## midterm Q4

Katherine Wu 1H
Posts: 104
Joined: Fri Aug 30, 2019 12:15 am
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### midterm Q4

The drug amphetamine, C6H5CH2CH(CH3)NH2 (pKb=3.11), is usually marketed as the hydrogen bromide salt, C6H5CH2CH(CH3)NH3^+Br^-, because it is more stable in this solid form. When the drug is ingested as a salt (solid form), it enters the stomach, which contains digestive fluids at pH=1.7. Will this drug remain as C6H5CH2CH(CH3)NH3^+ or be converted to C6H5CH2CH(CH3)NH2? What is the ratio of the concentrations of the two species at this pH? Solve this problem be considering the salt in water.

I'm just confused as to why it remains C6H5CH2(CH3)NH3^+. Is it simply because the stomach is too acidic for it to become C6H5CH2CH(CH3)NH2?

005391550
Posts: 103
Joined: Thu Jul 25, 2019 12:15 am

### Re: midterm Q4

The way i think of it is that the drug has a pKa of 10.89 and the "solution" it's in is pH 1.7 which is more acidic that the drug itself. because of that the drug will less likely give off protons and will act more like a base in the acidic surroundings.

BNgo_2L
Posts: 95
Joined: Wed Sep 11, 2019 12:17 am

### Re: midterm Q4

You can determine which compound is present more by determining Ka for C6H5CH2CH(CH3)NH3+. Since the Ka = [products]/[reactants] and the Ka for the compound is extremely small, you can infer that there is a higher concentration of C6H5CH2CH(CH3)NH3+ (reactant) at equilibrium.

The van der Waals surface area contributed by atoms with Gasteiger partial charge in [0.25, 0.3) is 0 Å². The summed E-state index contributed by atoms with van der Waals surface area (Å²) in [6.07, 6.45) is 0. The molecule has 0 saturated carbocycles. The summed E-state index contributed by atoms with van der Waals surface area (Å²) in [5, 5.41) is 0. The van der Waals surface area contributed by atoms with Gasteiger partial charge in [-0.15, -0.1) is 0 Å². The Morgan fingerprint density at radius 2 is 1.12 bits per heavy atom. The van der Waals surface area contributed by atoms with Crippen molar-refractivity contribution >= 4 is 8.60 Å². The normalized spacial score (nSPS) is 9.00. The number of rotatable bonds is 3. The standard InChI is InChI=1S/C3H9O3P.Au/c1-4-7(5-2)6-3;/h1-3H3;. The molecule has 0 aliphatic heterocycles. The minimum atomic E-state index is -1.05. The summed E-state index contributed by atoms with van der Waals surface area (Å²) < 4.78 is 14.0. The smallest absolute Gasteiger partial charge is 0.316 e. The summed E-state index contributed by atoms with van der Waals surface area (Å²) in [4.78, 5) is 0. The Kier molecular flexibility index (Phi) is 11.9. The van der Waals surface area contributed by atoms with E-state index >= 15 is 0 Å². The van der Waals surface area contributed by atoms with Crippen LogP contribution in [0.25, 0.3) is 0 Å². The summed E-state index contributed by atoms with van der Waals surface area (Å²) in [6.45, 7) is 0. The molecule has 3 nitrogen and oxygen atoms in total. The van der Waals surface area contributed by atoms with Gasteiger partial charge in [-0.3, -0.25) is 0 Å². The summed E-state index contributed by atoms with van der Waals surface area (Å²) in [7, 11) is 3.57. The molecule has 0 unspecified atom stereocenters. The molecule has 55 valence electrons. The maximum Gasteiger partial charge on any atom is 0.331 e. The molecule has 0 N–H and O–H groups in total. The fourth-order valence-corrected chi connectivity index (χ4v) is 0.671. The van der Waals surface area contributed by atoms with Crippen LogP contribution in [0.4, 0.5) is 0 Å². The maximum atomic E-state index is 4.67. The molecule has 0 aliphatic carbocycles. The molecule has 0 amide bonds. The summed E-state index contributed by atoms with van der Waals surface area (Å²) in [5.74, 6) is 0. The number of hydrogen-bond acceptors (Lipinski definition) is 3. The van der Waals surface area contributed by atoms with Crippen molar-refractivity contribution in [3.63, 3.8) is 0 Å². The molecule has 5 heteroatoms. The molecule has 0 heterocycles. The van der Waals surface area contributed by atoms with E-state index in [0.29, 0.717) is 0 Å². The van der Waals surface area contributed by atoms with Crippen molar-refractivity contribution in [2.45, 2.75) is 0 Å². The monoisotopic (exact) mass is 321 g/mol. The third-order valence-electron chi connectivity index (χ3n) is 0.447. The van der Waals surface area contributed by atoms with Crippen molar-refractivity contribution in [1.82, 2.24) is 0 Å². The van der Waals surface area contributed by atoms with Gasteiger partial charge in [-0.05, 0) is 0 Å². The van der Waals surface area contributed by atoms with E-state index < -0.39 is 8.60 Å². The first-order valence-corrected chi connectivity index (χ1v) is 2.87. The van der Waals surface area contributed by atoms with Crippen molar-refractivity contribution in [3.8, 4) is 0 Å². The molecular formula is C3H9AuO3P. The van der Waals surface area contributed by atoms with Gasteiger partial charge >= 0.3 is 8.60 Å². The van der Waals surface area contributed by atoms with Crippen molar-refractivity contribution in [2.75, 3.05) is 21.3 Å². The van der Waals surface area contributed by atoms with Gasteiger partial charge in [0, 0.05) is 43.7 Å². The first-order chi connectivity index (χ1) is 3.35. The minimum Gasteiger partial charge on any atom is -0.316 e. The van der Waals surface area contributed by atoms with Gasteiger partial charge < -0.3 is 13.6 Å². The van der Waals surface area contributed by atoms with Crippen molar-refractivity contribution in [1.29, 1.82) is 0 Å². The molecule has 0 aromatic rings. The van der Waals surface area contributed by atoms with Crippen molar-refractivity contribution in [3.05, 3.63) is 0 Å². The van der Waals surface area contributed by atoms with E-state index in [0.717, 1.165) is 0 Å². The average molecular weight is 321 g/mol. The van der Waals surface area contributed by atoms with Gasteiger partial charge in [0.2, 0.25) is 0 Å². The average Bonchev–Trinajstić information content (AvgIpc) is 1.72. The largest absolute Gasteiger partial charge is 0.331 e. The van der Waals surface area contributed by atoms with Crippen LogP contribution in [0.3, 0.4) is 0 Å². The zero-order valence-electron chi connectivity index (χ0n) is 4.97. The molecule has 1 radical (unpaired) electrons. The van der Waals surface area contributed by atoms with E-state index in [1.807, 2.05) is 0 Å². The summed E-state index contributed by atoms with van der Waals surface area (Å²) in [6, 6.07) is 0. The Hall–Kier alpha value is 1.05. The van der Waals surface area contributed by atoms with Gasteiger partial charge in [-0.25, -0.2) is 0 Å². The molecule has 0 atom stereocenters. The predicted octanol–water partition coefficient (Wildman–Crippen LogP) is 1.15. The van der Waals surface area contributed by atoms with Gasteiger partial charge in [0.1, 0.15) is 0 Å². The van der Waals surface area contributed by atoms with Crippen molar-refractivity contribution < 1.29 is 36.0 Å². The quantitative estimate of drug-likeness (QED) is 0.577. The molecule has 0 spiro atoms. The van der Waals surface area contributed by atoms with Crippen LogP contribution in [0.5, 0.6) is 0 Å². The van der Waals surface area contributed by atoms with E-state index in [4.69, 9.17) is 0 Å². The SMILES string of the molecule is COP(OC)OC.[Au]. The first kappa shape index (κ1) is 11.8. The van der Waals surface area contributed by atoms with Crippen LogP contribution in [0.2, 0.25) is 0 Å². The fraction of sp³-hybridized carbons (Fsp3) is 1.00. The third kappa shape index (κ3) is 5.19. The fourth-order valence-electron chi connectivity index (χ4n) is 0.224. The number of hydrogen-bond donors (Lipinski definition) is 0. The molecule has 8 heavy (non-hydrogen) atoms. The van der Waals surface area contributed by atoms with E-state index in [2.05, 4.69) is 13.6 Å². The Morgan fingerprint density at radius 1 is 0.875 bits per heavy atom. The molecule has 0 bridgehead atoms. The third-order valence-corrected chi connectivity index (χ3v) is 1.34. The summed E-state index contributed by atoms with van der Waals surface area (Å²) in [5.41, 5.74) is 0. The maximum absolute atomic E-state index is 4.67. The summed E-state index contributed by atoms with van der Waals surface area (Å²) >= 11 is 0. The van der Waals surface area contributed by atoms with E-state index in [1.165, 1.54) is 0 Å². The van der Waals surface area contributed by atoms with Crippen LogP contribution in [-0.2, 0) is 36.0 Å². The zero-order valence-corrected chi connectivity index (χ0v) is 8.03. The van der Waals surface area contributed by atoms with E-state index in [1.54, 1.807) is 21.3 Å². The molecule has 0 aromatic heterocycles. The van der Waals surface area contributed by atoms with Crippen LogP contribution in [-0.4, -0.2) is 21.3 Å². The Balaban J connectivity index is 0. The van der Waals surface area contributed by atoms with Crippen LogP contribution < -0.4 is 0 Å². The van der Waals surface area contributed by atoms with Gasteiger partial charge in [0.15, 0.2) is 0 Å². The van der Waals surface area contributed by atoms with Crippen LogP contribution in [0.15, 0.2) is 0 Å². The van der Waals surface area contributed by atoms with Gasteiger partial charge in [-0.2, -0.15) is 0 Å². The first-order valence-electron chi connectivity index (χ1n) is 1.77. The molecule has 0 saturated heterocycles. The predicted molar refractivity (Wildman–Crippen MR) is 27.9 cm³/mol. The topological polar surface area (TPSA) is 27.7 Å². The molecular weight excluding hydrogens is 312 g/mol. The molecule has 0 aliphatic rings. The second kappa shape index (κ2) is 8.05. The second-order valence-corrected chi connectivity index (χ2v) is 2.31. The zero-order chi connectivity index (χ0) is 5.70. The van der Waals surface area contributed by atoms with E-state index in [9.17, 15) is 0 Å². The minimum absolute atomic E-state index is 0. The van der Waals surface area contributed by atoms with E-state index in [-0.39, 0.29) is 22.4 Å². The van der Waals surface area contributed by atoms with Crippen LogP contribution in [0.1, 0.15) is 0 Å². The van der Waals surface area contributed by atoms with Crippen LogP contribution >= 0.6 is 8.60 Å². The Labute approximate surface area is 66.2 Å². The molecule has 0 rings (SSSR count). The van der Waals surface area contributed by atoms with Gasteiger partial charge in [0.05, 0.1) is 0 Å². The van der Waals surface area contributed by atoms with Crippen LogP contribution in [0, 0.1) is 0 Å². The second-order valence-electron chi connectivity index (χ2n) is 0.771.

Brooke Yasuda 2J
Posts: 102
Joined: Sat Jul 20, 2019 12:17 am

### Re: midterm Q4

For this you have to look at the Ph of the solution and the PKa. Because the Ph is more acidic than the PKa, there will be no dissociation. Dissociation will only occur if the Ph is less acidic than the PKa because then the salt could dissociate and make the solution more acidic to reach the Pka value.

Bryan Chen 1H
Posts: 58
Joined: Mon Jun 17, 2019 7:24 am

### Re: midterm Q4

i think because the pH of the stomach is so acidic and there are already so many H+ floating around that the high pKa of the compound (and the natural dissociation of it) is too weak to "compete" with the already established acidity